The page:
Brave New World

‘All right, then,’ said the Savage defiantly, ‘I’m claiming the right to be unhappy.’

‘Not to mention the right to grow old and ugly and impotent; the right to have syphilis and cancer; the right to have too little to eat; the right to be lousy; the right to live in constant apprehension of what may happen tomorrow; the right to catch typhoid; the right to be tortured by unspeakable pains of every kind.’

There was a long silence.

‘I claim them all,’ said the Savage at last. ~ Aldous Huxley, ‘Brave New World’


I love Brave New World; I must have read it at least four times in the past three years. Dystopian fiction is one of my favourite genres, and not because I’m a pessimist or because I oppose science and progress, but because I exult in the ability of great literary works to bring us to question our values.

The society Huxley presents to us is a stable, prosperous one, yet the reader is repelled by this seeming prosperity. What is wrong, the novel asks, with this kind of happiness? It is not an intelligent, adult happiness, one which has been earned through hard work and suffering, but instead a drug-induced, infantile state of ignorant bliss. Happiness is given in exchange for the annihilation of the self, the suppression of any emotional or artistic capacity, and the re-conditioning of the mind to rid us of the very fear that makes us human: the fear of death.

The Savage Reservation, however, isn’t presented as a particularly appealing alternative to this nightmare of bliss. Huxley thwarts the image of the noble savage and instead presents another kind of bleakness: life on the reservation is a life of pain, disease, and gradual bodily decay.

Ultimately, though, we sympathise with John the Savage. Despite all the suffering reality entails, we would rather live with the pain than waste our short lives away on a soma-holiday. The novel’s strength lies in its ability to confront the reader with what appears at first to be a utopian vision, and leaves us with the puzzle of figuring out precisely what it is about this blissful world that offends our humanity so deeply.


6 thoughts on “Brave New World

  1. A truly excellent post. Do you prefer (find more realistic / more scary / more appealing) the words of Atwood, Orwell, or Bradbury? Do you feel that perhaps our generation would be more tempted by soma? Less aware, I mean, of that part of the novel which seems so strongly anti-that. (I feel that I feel that way.)

  2. Thank you! I haven’t actually read Bradbury yet, which I really must fix! How highly do you rate him?
    I think I do feel the same way as you sometimes, about our generation being less aware of the reasons why escaping reality through soma would be a negative thing. I remember one of my professors at UVic saying the way people consume tv shows is quite damaging; he envisaged people staring at a screen for hours, not thinking or engaging with what they’re watching, but just escaping. That seems to me like something unique to our generation.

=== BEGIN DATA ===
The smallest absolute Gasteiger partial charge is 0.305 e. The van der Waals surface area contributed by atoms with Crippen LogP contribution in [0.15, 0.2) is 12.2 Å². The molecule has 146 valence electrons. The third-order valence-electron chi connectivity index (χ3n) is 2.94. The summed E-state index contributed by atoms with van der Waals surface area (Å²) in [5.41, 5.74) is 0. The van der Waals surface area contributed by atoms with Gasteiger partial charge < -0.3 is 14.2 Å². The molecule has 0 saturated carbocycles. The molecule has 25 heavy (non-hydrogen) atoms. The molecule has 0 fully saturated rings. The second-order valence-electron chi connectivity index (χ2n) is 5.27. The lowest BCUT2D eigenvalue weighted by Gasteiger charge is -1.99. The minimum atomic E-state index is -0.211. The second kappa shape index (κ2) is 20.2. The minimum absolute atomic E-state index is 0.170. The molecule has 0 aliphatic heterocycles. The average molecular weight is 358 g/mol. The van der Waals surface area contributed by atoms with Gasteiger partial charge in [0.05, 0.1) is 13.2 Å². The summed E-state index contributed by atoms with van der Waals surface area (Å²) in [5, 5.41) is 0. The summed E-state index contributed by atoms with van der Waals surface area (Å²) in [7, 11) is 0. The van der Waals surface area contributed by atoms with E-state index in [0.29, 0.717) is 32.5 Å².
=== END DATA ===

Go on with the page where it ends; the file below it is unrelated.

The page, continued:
I’m not sure which author’s dystopian vision I find to the most realistic! I think it feels to me like the kind of changes they write about would happen in a more insidious way in the real world, e.g. the gradual encroachment on our civil liberties. That’s a brilliant question! What’s your take on it? 🙂

    • I rate Bradbury as highly as Atwood, so you should definitely get a hold of Fahrenheit 451.

      Would it be obvious of me to point to DFW’s dystopian vision as being the most accurate? I feel like I’m a member of that generation who finds great comfort in reruns and repeats. I think Bradbury is maybe the most accurate (in a hyperbolic, sci-fi sort of way), though Atwood feels very “predictive”, and Orwell and Huxley are always on the tongue. A mishmash of fears!

  3. How so you envisage your version of utopia?

    I’m not sure what mind would look like, but one major condition for mine would be everyone feeling a sense of empathy and compassion. I have to read Huxley again within this light.

    Totally random, the term for utopia in Chinese is 桃源, meaning peach garden. So you would literally say, “Canada is the closest thing to a peach garden.” It comes from Tao yuanming’s “Origin on of the Peach Garden.”

    • That’s a good question! I’m not sure what my version of utopia would look like. I guess I feel like a true utopia would be impossible; it’s really interesting that in most dystopian novels, including Brave New World, the societies presented were conceived as utopias, but they all ultimately fail to make their citizens happy.

      I like your idea about everyone feeling a sense of empathy and compassion! Although it might not be possible to create utopia, that would definitely help us get closer to one.

      Oh wow, that’s really fascinating about the Chinese term for utopia! Is there a Chinese word for dystopia? Thank you very much for sharing the video! The animation is beautiful. I will definitely be looking up more of Tao Yuanming’s poetry :).

  4. Pingback: Books Read in 2013 | The cat that walks by herself

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